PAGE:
Introducing Samantha-Ellen Bound, debut novelist, whose children's book What The Raven Saw has come out this year from the Woolshed Press, Random House Australia!
GR: Tell us a little about yourself - your background, your interests, what you do for fun when you're not writing.
SEB: I grew up in Tasmania and moved to Melbourne straight after I finished school. Reading, writing, and creating stories have been a huge part of my life ever since Kindy. My other big love is performing arts – you can often find me on stage pretending to be someone I’m not, or teaching dance. To chill out I love travelling, the beach and any kind of water sport.
GR: I see you've done a Diploma in Publishing and Editing - was there any writing involved? What, actually, DID it involve?
SEB: There was lots of writing involved, but none of it was fiction! The Diploma was all about the ‘other’ side of publishing – the editing, proofing, design, marketing, financial side etc. Basically everything that goes into the creation of a book. I did it because I had an interest in the process of book publishing, and also because I wanted to refine my writing skills with the editing component. The Diploma helped me to wise up about getting my own book published – I knew exactly what to do and where to go and what to expect, and I loved all the guest speakers that would come in every week to talk about all the aspects of book publishing.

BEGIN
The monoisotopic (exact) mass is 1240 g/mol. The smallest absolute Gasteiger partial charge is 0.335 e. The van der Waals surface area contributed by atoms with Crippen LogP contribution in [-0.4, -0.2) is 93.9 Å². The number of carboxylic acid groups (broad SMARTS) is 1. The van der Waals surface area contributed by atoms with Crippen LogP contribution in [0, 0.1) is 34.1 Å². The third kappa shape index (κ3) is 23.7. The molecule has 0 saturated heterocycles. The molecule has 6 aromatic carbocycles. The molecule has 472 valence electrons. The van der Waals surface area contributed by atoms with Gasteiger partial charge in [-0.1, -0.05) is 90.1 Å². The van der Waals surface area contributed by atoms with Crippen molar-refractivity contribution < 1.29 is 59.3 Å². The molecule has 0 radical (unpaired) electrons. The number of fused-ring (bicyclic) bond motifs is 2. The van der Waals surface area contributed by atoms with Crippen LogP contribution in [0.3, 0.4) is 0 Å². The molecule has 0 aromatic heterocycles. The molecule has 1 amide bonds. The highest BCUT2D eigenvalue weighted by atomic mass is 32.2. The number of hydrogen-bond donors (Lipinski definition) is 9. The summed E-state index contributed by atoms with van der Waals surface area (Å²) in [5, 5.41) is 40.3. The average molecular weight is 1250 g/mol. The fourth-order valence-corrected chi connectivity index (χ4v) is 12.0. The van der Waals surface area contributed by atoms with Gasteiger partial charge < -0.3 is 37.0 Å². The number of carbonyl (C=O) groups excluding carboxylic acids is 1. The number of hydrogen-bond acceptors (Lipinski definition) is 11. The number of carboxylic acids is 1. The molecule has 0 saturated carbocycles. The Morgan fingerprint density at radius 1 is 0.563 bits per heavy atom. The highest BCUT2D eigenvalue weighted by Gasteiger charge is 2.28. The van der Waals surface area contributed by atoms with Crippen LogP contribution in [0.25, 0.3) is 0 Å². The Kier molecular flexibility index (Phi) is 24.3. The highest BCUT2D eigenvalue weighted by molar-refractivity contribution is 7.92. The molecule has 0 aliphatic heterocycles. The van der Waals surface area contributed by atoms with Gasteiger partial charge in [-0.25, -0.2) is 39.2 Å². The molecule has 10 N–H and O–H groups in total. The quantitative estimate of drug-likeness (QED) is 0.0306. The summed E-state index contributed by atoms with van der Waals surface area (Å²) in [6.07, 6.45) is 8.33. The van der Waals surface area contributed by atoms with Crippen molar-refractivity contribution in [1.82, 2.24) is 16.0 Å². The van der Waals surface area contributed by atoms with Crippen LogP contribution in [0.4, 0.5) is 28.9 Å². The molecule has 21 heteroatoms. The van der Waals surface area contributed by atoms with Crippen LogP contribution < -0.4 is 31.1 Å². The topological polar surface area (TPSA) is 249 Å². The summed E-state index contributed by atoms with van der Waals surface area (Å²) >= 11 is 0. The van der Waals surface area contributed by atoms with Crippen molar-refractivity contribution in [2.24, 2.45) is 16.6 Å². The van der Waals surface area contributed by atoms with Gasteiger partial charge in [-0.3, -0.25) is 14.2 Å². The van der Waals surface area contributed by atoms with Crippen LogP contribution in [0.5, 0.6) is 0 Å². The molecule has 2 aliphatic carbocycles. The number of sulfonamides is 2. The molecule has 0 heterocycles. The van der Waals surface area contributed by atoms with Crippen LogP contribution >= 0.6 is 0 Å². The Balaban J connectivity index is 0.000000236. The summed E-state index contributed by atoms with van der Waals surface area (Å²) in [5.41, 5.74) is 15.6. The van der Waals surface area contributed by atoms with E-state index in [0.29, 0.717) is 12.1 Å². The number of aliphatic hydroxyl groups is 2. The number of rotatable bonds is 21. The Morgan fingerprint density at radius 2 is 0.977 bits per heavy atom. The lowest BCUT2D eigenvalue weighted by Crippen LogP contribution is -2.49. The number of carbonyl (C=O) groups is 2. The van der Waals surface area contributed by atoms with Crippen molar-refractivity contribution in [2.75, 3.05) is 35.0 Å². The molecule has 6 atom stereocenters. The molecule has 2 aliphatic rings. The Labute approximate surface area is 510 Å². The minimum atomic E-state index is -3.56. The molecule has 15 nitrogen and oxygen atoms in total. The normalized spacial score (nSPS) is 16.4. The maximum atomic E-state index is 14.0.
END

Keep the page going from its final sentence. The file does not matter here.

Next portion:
GR: Do you feel that either this course or your work as a children's bookseller has helped in your writing? If so, in what way?
SEB: Absolutely; I didn’t want to be a writer who had written a book and then had no idea what to do next – studying publishing meant I had all the tools to make it easy for myself to get my book out there. And by studying editing I now have a far greater knowledge of how to put a book together, and how to improve my writing. My work as a children’s bookseller has been an inspiration and a great source of knowledge. It really ignited the spark that made me want to get my own book on the shelves.